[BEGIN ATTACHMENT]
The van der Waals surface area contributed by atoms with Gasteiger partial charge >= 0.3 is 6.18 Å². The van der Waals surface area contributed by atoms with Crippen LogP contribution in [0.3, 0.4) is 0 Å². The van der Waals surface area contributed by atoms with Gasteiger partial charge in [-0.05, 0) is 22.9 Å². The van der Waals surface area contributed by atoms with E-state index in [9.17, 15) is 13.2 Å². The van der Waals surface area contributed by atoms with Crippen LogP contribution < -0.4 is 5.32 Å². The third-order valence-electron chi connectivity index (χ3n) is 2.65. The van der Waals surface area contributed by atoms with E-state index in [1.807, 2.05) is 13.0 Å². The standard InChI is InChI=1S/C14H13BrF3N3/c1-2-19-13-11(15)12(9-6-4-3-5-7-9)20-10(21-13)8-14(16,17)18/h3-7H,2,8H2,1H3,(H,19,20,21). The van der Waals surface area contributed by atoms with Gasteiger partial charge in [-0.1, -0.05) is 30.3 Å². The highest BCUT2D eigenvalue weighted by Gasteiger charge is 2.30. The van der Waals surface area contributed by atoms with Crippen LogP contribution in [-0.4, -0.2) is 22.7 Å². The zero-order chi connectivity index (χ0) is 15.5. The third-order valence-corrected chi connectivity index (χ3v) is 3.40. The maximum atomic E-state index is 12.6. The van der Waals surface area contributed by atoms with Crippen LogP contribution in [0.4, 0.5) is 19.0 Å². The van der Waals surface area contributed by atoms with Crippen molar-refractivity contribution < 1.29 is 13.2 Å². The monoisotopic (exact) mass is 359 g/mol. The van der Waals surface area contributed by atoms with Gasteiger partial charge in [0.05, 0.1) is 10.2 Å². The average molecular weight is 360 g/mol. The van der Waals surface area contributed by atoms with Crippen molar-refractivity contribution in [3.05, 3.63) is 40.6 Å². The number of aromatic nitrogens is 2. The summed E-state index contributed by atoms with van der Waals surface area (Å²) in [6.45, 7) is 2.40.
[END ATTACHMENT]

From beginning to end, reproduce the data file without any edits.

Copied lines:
The van der Waals surface area contributed by atoms with Gasteiger partial charge >= 0.3 is 6.18 Å². The van der Waals surface area contributed by atoms with Crippen LogP contribution in [0.3, 0.4) is 0 Å². The van der Waals surface area contributed by atoms with Gasteiger partial charge in [-0.05, 0) is 22.9 Å². The van der Waals surface area contributed by atoms with E-state index in [9.17, 15) is 13.2 Å². The van der Waals surface area contributed by atoms with Crippen LogP contribution < -0.4 is 5.32 Å². The third-order valence-electron chi connectivity index (χ3n) is 2.65. The van der Waals surface area contributed by atoms with E-state index in [1.807, 2.05) is 13.0 Å². The standard InChI is InChI=1S/C14H13BrF3N3/c1-2-19-13-11(15)12(9-6-4-3-5-7-9)20-10(21-13)8-14(16,17)18/h3-7H,2,8H2,1H3,(H,19,20,21). The van der Waals surface area contributed by atoms with Gasteiger partial charge in [-0.1, -0.05) is 30.3 Å². The highest BCUT2D eigenvalue weighted by Gasteiger charge is 2.30. The van der Waals surface area contributed by atoms with Crippen LogP contribution in [-0.4, -0.2) is 22.7 Å². The zero-order chi connectivity index (χ0) is 15.5. The third-order valence-corrected chi connectivity index (χ3v) is 3.40. The maximum atomic E-state index is 12.6. The van der Waals surface area contributed by atoms with Crippen LogP contribution in [0.4, 0.5) is 19.0 Å². The van der Waals surface area contributed by atoms with Crippen molar-refractivity contribution < 1.29 is 13.2 Å². The monoisotopic (exact) mass is 359 g/mol. The van der Waals surface area contributed by atoms with Gasteiger partial charge in [0.05, 0.1) is 10.2 Å². The average molecular weight is 360 g/mol. The van der Waals surface area contributed by atoms with Crippen molar-refractivity contribution in [3.05, 3.63) is 40.6 Å². The number of aromatic nitrogens is 2. The summed E-state index contributed by atoms with van der Waals surface area (Å²) in [6.45, 7) is 2.40.